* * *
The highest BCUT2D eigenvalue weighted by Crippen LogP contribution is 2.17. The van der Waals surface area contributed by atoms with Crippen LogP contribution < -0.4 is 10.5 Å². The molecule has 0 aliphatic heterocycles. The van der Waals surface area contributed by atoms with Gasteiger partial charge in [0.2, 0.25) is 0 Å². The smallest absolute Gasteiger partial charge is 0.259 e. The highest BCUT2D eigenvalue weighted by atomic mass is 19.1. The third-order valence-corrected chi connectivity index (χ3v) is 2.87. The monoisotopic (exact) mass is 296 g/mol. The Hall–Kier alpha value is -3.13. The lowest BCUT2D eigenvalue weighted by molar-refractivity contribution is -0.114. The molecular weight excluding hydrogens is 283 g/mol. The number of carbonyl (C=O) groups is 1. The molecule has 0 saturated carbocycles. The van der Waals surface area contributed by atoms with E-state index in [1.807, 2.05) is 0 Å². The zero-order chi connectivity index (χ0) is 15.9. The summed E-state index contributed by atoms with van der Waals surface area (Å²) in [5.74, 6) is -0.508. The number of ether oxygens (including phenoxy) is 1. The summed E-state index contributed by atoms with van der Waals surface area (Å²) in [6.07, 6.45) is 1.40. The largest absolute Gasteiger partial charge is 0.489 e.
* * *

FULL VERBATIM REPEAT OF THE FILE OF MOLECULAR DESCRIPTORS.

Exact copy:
The highest BCUT2D eigenvalue weighted by Crippen LogP contribution is 2.17. The van der Waals surface area contributed by atoms with Crippen LogP contribution < -0.4 is 10.5 Å². The molecule has 0 aliphatic heterocycles. The van der Waals surface area contributed by atoms with Gasteiger partial charge in [0.2, 0.25) is 0 Å². The smallest absolute Gasteiger partial charge is 0.259 e. The highest BCUT2D eigenvalue weighted by atomic mass is 19.1. The third-order valence-corrected chi connectivity index (χ3v) is 2.87. The monoisotopic (exact) mass is 296 g/mol. The Hall–Kier alpha value is -3.13. The lowest BCUT2D eigenvalue weighted by molar-refractivity contribution is -0.114. The molecular weight excluding hydrogens is 283 g/mol. The number of carbonyl (C=O) groups is 1. The molecule has 0 saturated carbocycles. The van der Waals surface area contributed by atoms with E-state index in [1.807, 2.05) is 0 Å². The zero-order chi connectivity index (χ0) is 15.9. The summed E-state index contributed by atoms with van der Waals surface area (Å²) in [5.74, 6) is -0.508. The number of ether oxygens (including phenoxy) is 1. The summed E-state index contributed by atoms with van der Waals surface area (Å²) in [6.07, 6.45) is 1.40. The largest absolute Gasteiger partial charge is 0.489 e.